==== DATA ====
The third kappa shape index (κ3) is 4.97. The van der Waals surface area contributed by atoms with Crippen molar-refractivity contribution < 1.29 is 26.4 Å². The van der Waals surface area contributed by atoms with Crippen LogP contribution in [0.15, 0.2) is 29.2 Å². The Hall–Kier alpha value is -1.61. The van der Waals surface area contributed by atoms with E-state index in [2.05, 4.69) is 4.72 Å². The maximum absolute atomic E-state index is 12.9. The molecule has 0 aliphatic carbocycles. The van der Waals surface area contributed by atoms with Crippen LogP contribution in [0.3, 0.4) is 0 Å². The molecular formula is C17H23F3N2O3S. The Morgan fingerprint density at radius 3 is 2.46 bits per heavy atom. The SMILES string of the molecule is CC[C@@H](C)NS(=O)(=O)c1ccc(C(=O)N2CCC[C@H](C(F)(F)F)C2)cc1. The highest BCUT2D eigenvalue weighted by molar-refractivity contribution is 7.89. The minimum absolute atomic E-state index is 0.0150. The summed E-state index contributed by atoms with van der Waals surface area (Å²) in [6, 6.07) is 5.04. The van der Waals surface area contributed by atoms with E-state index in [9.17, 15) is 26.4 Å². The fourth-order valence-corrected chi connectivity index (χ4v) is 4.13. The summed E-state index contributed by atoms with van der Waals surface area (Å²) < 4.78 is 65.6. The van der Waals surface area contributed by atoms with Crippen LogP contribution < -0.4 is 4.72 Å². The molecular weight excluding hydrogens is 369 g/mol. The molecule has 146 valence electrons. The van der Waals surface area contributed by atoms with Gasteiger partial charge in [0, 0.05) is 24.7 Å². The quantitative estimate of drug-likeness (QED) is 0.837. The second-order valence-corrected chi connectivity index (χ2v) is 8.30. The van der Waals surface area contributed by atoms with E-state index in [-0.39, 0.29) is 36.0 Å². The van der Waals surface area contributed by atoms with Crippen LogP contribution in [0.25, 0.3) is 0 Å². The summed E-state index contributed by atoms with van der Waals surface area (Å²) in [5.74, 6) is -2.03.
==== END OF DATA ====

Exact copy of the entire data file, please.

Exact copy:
The third kappa shape index (κ3) is 4.97. The van der Waals surface area contributed by atoms with Crippen molar-refractivity contribution < 1.29 is 26.4 Å². The van der Waals surface area contributed by atoms with Crippen LogP contribution in [0.15, 0.2) is 29.2 Å². The Hall–Kier alpha value is -1.61. The van der Waals surface area contributed by atoms with E-state index in [2.05, 4.69) is 4.72 Å². The maximum absolute atomic E-state index is 12.9. The molecule has 0 aliphatic carbocycles. The van der Waals surface area contributed by atoms with Crippen LogP contribution in [0.3, 0.4) is 0 Å². The molecular formula is C17H23F3N2O3S. The Morgan fingerprint density at radius 3 is 2.46 bits per heavy atom. The SMILES string of the molecule is CC[C@@H](C)NS(=O)(=O)c1ccc(C(=O)N2CCC[C@H](C(F)(F)F)C2)cc1. The highest BCUT2D eigenvalue weighted by molar-refractivity contribution is 7.89. The minimum absolute atomic E-state index is 0.0150. The summed E-state index contributed by atoms with van der Waals surface area (Å²) in [6, 6.07) is 5.04. The van der Waals surface area contributed by atoms with E-state index in [9.17, 15) is 26.4 Å². The fourth-order valence-corrected chi connectivity index (χ4v) is 4.13. The summed E-state index contributed by atoms with van der Waals surface area (Å²) < 4.78 is 65.6. The van der Waals surface area contributed by atoms with Crippen LogP contribution < -0.4 is 4.72 Å². The molecular weight excluding hydrogens is 369 g/mol. The molecule has 146 valence electrons. The van der Waals surface area contributed by atoms with Gasteiger partial charge in [0, 0.05) is 24.7 Å². The quantitative estimate of drug-likeness (QED) is 0.837. The second-order valence-corrected chi connectivity index (χ2v) is 8.30. The van der Waals surface area contributed by atoms with E-state index in [-0.39, 0.29) is 36.0 Å². The van der Waals surface area contributed by atoms with Crippen LogP contribution in [0.25, 0.3) is 0 Å². The summed E-state index contributed by atoms with van der Waals surface area (Å²) in [5.74, 6) is -2.03.